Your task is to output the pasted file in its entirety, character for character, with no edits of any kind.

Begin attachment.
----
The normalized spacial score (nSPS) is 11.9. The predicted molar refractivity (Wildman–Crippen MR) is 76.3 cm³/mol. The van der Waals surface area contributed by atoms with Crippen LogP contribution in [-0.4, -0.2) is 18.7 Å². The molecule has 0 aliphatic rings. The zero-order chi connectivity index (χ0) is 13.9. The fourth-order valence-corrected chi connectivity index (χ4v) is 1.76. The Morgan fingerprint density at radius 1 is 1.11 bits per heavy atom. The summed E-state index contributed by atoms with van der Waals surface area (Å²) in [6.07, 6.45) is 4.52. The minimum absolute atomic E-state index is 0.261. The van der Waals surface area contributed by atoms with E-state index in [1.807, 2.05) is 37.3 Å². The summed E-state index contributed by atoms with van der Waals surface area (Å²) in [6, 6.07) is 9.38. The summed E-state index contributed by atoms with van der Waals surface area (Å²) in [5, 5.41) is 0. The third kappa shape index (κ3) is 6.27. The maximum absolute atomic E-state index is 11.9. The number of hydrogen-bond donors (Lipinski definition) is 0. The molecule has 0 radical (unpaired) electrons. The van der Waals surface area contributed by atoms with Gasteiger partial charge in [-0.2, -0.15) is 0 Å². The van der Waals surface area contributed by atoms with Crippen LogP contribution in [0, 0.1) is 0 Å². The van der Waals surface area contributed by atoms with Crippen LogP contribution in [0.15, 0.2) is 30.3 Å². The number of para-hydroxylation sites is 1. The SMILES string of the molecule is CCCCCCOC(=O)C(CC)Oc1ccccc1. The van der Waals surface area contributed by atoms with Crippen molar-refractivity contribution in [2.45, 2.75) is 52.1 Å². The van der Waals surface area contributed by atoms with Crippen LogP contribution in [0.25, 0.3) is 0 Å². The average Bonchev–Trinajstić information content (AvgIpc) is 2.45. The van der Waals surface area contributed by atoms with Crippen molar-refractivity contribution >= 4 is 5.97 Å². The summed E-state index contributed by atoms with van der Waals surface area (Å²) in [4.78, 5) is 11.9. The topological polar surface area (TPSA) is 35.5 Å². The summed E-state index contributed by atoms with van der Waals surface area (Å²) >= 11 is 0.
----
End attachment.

The normalized spacial score (nSPS) is 11.9. The predicted molar refractivity (Wildman–Crippen MR) is 76.3 cm³/mol. The van der Waals surface area contributed by atoms with Crippen LogP contribution in [-0.4, -0.2) is 18.7 Å². The molecule has 0 aliphatic rings. The zero-order chi connectivity index (χ0) is 13.9. The fourth-order valence-corrected chi connectivity index (χ4v) is 1.76. The Morgan fingerprint density at radius 1 is 1.11 bits per heavy atom. The summed E-state index contributed by atoms with van der Waals surface area (Å²) in [6.07, 6.45) is 4.52. The minimum absolute atomic E-state index is 0.261. The van der Waals surface area contributed by atoms with E-state index in [1.807, 2.05) is 37.3 Å². The summed E-state index contributed by atoms with van der Waals surface area (Å²) in [6, 6.07) is 9.38. The summed E-state index contributed by atoms with van der Waals surface area (Å²) in [5, 5.41) is 0. The third kappa shape index (κ3) is 6.27. The maximum absolute atomic E-state index is 11.9. The number of hydrogen-bond donors (Lipinski definition) is 0. The molecule has 0 radical (unpaired) electrons. The van der Waals surface area contributed by atoms with Gasteiger partial charge in [-0.2, -0.15) is 0 Å². The van der Waals surface area contributed by atoms with Crippen LogP contribution in [0, 0.1) is 0 Å². The van der Waals surface area contributed by atoms with Crippen LogP contribution in [0.15, 0.2) is 30.3 Å². The number of para-hydroxylation sites is 1. The SMILES string of the molecule is CCCCCCOC(=O)C(CC)Oc1ccccc1. The van der Waals surface area contributed by atoms with Crippen molar-refractivity contribution in [2.45, 2.75) is 52.1 Å². The van der Waals surface area contributed by atoms with Crippen LogP contribution in [0.25, 0.3) is 0 Å². The average Bonchev–Trinajstić information content (AvgIpc) is 2.45. The van der Waals surface area contributed by atoms with Crippen molar-refractivity contribution >= 4 is 5.97 Å². The summed E-state index contributed by atoms with van der Waals surface area (Å²) in [4.78, 5) is 11.9. The topological polar surface area (TPSA) is 35.5 Å². The summed E-state index contributed by atoms with van der Waals surface area (Å²) >= 11 is 0.